Word embeddings also affect the ability to tailor language generation models to select responses from a particular source. Because they provide the means of models understanding what users are asking for, these embeddings are amenable to prompts that focus on a particular corpus or knowledge base. “A common pattern in a GPT use case is if you want to restrict the model, or give the model a certain set of data, you can actually bake it into the prompt,” Schuerman explained. For example, if an organization wants a language model to use developer documentation for question answering, one of the first steps is to classify that text in discreet concepts, words, phrases, or sections.
According to Schuerman, GPT is useful for providing those classifications. Those components then become part of the word embedding process; it’s incumbent upon users to include those classifications in their prompts. This technique enables users to “do two things,” Schuerman specified. “It allows us to include the most up-to-date information in responses, but also ensure that we’re restricting GPT so it doesn’t go to some other source that we don’t trust to get this answer.” This same methodology can provide timely question answering for customer service documentation, IT help desks, or searching any specific corpus for conversational responses in real time.
Manifold Layout Techniques
Oftentimes, word embeddings are vectorized in high-dimensionality spaces. Depending on the enormity of the dimensionality of a particular embedding or series of embeddings, the sheer number of dimensions may become lumbersome, slowing computations and delaying Natural Language Processing. There are several dimensionality reduction techniques involving supervised and unsupervised learning that can redress this issue.
Indico Data CTO Slater Victoroff characterized “manifold layout techniques” as one such approach to effectively bring an embedding from a higher-dimensionality space to a lower-dimensionality one. The benefit of doing so is that it largely preserves the semantics and relationships found in the former space in such a way “that you don’t lose a lot,” Aasman indicated. Manifolds are not infrequently employed in contemporary applications of word embeddings to reduce the dimensionality involved, which can spur computations and NLP results.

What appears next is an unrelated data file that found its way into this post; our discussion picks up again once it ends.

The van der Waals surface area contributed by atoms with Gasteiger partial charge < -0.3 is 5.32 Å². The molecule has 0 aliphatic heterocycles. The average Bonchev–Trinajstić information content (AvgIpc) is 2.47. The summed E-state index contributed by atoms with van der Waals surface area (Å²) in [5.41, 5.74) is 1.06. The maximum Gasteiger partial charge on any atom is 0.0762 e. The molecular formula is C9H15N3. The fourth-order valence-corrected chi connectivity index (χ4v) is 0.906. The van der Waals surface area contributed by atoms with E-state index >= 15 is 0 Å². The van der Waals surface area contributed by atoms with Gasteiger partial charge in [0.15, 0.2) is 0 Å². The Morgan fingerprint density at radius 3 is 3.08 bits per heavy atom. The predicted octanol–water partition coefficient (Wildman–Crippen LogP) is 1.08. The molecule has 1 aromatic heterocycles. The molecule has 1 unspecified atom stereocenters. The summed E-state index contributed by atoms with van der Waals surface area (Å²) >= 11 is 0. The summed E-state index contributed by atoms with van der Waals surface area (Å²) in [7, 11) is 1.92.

Today and Tomorrow
It appears word embeddings will be part of statistical applications of natural language technologies, including textual representations of Generative AI, for some time. They assist with—if not enable—the prompt engineering process required for getting apposite, timely responses from Generative AI models. They are the conduit by which the enterprise can reap many of the advantages that this form of AI delivers for building applications, interacting with customers, and supplying rapid information retrieval.
Due in no small part to the utility of word embeddings, enterprise applications of Generative AI in low code settings are “an accelerator and starting point for any process; you name it,” Schuerman concluded. “You name the process and we can give you a starting point for it.”
About the Author
Jelani Harper is an editorial consultant servicing the information technology market. He specializes in data-driven applications focused on semantic technologies, data governance and analytics.